According to the EC’s order:

The [tax] rulings endorsed a way to establish the taxable profits for two Irish incorporated companies of the Apple group (Apple Sales International and Apple Operations Europe), which did not correspond to economic reality: almost all sales profits recorded by the two companies were internally attributed to a “head office”. The Commission’s assessment showed that these “head offices” existed only on paper and could not have generated such profits. These profits allocated to the “head offices” were not subject to tax in any country under specific provisions of the Irish tax law, which are no longer in force. As a result of the allocation method endorsed in the tax rulings, Apple only paid an effective corporate tax rate that declined from 1% in 2003 to 0.005% in 2014 on the profits of Apple Sales International.

. . .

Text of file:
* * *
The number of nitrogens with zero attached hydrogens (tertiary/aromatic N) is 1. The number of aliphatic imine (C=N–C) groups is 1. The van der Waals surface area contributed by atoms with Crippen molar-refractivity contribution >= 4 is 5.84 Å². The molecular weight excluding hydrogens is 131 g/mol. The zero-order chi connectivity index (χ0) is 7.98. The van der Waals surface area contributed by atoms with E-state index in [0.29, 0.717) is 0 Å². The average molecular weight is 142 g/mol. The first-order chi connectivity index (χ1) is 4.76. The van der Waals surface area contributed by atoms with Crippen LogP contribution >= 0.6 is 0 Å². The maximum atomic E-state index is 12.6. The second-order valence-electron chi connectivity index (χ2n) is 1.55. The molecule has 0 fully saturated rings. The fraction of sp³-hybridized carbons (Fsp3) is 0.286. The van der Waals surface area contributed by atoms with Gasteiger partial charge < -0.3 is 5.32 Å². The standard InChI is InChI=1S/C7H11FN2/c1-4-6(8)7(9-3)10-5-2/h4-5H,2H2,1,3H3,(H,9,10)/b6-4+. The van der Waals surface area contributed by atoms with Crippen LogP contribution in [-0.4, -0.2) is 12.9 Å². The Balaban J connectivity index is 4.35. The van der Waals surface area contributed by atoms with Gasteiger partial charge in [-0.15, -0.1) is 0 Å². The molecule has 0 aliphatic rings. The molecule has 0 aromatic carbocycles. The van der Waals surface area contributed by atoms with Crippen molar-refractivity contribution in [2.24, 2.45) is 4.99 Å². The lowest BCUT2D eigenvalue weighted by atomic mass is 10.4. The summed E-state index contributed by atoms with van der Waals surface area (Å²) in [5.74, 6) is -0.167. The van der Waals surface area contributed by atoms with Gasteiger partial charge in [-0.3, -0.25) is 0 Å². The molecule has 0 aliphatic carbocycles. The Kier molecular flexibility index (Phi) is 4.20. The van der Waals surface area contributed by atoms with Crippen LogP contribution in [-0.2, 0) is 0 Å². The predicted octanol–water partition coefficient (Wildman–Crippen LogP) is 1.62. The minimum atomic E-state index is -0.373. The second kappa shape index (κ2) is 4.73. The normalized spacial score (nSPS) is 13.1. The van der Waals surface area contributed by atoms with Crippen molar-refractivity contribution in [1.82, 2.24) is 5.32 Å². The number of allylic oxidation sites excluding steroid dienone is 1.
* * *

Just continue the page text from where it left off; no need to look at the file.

Apple Sales International and Apple Operations Europe are two Irish incorporated companies that are fully-owned by the Apple group, ultimately controlled by the US parent, Apple Inc. They hold the rights to use Apple’s intellectual property to sell and manufacture Apple products outside North and South America under a so-called ‘cost-sharing agreement’ with Apple Inc. Under this agreement, Apple Sales International and Apple Operations Europe make yearly payments to Apple in the US to fund research and development efforts conducted on behalf of the Irish companies in the US. These payments amounted to about US$ 2 billion in 2011 and significantly increased in 2014. These expenses, mainly borne by Apple Sales International, contributed to fund more than half of all research efforts by the Apple group in the US to develop its intellectual property worldwide. These expenses are deducted from the profits recorded by Apple Sales International and Apple Operations Europe in Ireland each year, in line with applicable rules.